Another triumph for François-Xavier Roth’s left-field period instrument group, Les Siècles (The Centuries), which was formed in 2003 to explore and illuminate late 19th/early 20th-century French music with contemporaneous instruments. So far this has been brilliantly achieved without any of the precious, pedantic academicism which bedevils so much baroque repertoire.
Both the Mother Goose (Ma Mère l’Oye) ballet and Le Tombeau de Couperin are suffused with charm and elegance (not to mention a finesse which raises Gallic transparency of texture and nuance to a new level), but also an exquisite melancholy in the Tombeau, explained by the fact that it was not just a homage to the spirit of the Rococo but a posthumous tribute to comrades killed in the First World War. The oboist, Hélène Mourot, is justly named for the gorgeously nimble filigree of her playing.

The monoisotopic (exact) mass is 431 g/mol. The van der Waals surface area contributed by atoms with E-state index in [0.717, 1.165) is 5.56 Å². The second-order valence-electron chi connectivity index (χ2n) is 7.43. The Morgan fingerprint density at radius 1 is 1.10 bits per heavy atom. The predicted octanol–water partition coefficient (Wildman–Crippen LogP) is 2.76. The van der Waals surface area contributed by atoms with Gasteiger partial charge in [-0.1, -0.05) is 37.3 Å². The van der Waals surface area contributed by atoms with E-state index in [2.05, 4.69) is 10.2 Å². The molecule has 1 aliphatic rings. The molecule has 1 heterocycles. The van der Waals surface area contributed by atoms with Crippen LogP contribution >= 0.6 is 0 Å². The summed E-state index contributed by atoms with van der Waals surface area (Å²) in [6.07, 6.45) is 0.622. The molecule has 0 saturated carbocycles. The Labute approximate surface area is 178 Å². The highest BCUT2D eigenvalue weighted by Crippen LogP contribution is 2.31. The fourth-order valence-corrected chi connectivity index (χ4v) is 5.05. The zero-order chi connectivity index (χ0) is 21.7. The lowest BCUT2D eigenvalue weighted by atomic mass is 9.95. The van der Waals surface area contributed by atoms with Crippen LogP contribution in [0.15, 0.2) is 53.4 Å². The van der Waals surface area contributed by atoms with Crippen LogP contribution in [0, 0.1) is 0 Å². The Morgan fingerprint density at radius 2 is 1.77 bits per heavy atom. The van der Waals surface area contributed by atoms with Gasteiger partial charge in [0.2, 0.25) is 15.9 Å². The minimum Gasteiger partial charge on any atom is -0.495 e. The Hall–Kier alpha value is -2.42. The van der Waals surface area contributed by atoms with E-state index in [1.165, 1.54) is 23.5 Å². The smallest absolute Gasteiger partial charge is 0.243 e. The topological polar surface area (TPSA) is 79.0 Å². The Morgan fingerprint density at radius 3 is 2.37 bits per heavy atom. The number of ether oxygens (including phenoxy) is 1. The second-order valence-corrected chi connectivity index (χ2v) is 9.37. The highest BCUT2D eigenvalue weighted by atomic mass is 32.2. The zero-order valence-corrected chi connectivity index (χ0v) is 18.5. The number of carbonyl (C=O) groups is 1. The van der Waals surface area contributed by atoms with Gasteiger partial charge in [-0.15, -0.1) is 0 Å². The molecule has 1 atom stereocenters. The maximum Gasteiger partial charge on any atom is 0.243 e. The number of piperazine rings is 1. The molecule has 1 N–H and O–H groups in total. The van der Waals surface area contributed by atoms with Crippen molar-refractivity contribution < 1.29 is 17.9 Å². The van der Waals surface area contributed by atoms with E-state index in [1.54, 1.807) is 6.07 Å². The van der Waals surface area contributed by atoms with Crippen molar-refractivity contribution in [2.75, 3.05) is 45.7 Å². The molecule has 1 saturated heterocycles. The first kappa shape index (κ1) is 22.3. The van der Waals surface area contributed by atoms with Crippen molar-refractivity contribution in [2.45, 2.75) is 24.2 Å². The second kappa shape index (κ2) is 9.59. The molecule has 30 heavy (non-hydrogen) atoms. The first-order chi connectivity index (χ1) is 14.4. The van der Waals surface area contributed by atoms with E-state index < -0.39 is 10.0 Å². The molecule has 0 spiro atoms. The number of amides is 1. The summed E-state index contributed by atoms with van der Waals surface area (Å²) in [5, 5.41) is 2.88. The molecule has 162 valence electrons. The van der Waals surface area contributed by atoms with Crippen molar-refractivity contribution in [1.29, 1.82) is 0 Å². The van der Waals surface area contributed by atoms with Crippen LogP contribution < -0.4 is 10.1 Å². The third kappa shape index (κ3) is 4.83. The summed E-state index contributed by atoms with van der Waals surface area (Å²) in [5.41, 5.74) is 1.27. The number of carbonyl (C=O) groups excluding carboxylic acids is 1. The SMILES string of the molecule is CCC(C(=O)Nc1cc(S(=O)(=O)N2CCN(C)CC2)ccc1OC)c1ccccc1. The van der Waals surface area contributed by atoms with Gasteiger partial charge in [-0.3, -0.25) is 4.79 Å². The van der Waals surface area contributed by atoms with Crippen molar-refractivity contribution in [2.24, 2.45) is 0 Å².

Mother Goose is presented complete (why do we so rarely hear this?) and seems more benign and less shadowy than in some recordings. The Beast in Beauty and the Beast seems more like a traditional pantomime character. I was amazed to read, in light of the seamlessness of the sound, that the work was recorded over four days in three different venues!
The curiosity is Ravel’s Shéhérazade – Ouverture de Féerie (not to be confused with his later song cycle of the same name), composed during his days as a pupil of Fauré for an opera, which never materialised. Describing anything by someone as stratospherically fastidious and self-critical as Ravel as not quite top drawer is certainly not damning with faint praise. It’s exuberant and doesn’t outstay its welcome. I’m sure many other composers would have been proud to have written it. Three cheers for the recording too!